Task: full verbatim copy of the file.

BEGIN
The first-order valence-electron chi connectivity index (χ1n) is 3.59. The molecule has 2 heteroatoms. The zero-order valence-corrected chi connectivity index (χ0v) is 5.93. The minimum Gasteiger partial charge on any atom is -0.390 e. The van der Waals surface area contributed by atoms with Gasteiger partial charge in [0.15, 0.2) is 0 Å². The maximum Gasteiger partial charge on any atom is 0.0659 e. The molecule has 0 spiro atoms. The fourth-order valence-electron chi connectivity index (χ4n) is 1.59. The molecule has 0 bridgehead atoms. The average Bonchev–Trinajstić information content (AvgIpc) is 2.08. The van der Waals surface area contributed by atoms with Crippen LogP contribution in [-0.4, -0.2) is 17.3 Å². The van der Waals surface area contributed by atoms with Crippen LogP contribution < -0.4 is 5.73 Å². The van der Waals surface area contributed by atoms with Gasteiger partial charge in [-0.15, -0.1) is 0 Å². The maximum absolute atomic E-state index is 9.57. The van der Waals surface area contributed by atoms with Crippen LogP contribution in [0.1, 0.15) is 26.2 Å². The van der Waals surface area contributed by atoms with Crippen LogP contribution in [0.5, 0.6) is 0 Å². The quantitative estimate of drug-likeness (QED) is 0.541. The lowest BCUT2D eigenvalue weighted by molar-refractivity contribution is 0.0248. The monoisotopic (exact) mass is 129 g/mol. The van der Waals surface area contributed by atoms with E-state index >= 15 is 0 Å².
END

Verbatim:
The first-order valence-electron chi connectivity index (χ1n) is 3.59. The molecule has 2 heteroatoms. The zero-order valence-corrected chi connectivity index (χ0v) is 5.93. The minimum Gasteiger partial charge on any atom is -0.390 e. The van der Waals surface area contributed by atoms with Gasteiger partial charge in [0.15, 0.2) is 0 Å². The maximum Gasteiger partial charge on any atom is 0.0659 e. The molecule has 0 spiro atoms. The fourth-order valence-electron chi connectivity index (χ4n) is 1.59. The molecule has 0 bridgehead atoms. The average Bonchev–Trinajstić information content (AvgIpc) is 2.08. The van der Waals surface area contributed by atoms with Crippen LogP contribution in [-0.4, -0.2) is 17.3 Å². The van der Waals surface area contributed by atoms with Crippen LogP contribution < -0.4 is 5.73 Å². The van der Waals surface area contributed by atoms with Gasteiger partial charge in [-0.15, -0.1) is 0 Å². The maximum absolute atomic E-state index is 9.57. The van der Waals surface area contributed by atoms with Crippen LogP contribution in [0.1, 0.15) is 26.2 Å². The van der Waals surface area contributed by atoms with Crippen LogP contribution in [0.5, 0.6) is 0 Å². The quantitative estimate of drug-likeness (QED) is 0.541. The lowest BCUT2D eigenvalue weighted by molar-refractivity contribution is 0.0248. The monoisotopic (exact) mass is 129 g/mol. The van der Waals surface area contributed by atoms with E-state index >= 15 is 0 Å².